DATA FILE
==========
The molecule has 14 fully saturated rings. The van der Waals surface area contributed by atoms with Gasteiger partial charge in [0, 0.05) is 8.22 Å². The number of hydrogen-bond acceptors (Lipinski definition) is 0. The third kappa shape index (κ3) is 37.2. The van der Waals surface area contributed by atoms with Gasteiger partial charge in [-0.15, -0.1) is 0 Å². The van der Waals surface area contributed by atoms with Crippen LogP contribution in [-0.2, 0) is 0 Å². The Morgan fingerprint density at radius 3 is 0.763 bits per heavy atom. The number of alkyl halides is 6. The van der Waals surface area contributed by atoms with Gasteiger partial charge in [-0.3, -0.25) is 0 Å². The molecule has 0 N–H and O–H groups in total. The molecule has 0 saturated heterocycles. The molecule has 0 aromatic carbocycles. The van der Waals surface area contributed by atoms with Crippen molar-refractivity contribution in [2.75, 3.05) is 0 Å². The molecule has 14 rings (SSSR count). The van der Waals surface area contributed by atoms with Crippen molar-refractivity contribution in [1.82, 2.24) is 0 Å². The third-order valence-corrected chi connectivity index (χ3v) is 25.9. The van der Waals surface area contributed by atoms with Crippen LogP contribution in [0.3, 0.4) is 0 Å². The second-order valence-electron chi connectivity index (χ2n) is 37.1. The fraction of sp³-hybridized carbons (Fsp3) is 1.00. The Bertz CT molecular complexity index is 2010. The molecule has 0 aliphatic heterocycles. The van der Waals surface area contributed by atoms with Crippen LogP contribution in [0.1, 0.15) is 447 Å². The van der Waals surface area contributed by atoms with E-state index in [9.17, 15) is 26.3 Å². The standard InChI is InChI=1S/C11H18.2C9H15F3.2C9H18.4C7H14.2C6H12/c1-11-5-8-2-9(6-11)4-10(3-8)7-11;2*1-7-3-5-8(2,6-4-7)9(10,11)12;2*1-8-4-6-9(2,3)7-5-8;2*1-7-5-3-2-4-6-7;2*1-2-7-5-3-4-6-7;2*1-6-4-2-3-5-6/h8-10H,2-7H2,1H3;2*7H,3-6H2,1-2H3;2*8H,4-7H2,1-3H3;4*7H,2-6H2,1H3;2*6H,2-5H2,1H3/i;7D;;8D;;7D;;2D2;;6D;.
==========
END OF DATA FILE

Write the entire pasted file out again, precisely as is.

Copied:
The molecule has 14 fully saturated rings. The van der Waals surface area contributed by atoms with Gasteiger partial charge in [0, 0.05) is 8.22 Å². The number of hydrogen-bond acceptors (Lipinski definition) is 0. The third kappa shape index (κ3) is 37.2. The van der Waals surface area contributed by atoms with Gasteiger partial charge in [-0.15, -0.1) is 0 Å². The van der Waals surface area contributed by atoms with Crippen LogP contribution in [-0.2, 0) is 0 Å². The Morgan fingerprint density at radius 3 is 0.763 bits per heavy atom. The number of alkyl halides is 6. The van der Waals surface area contributed by atoms with Gasteiger partial charge in [-0.3, -0.25) is 0 Å². The molecule has 0 N–H and O–H groups in total. The molecule has 0 saturated heterocycles. The molecule has 0 aromatic carbocycles. The van der Waals surface area contributed by atoms with Crippen molar-refractivity contribution in [2.75, 3.05) is 0 Å². The molecule has 14 rings (SSSR count). The van der Waals surface area contributed by atoms with Crippen molar-refractivity contribution in [1.82, 2.24) is 0 Å². The third-order valence-corrected chi connectivity index (χ3v) is 25.9. The van der Waals surface area contributed by atoms with Crippen LogP contribution in [0.3, 0.4) is 0 Å². The second-order valence-electron chi connectivity index (χ2n) is 37.1. The fraction of sp³-hybridized carbons (Fsp3) is 1.00. The Bertz CT molecular complexity index is 2010. The molecule has 0 aliphatic heterocycles. The van der Waals surface area contributed by atoms with Crippen LogP contribution in [0.1, 0.15) is 447 Å². The van der Waals surface area contributed by atoms with E-state index in [9.17, 15) is 26.3 Å². The standard InChI is InChI=1S/C11H18.2C9H15F3.2C9H18.4C7H14.2C6H12/c1-11-5-8-2-9(6-11)4-10(3-8)7-11;2*1-7-3-5-8(2,6-4-7)9(10,11)12;2*1-8-4-6-9(2,3)7-5-8;2*1-7-5-3-2-4-6-7;2*1-2-7-5-3-4-6-7;2*1-6-4-2-3-5-6/h8-10H,2-7H2,1H3;2*7H,3-6H2,1-2H3;2*8H,4-7H2,1-3H3;4*7H,2-6H2,1H3;2*6H,2-5H2,1H3/i;7D;;8D;;7D;;2D2;;6D;.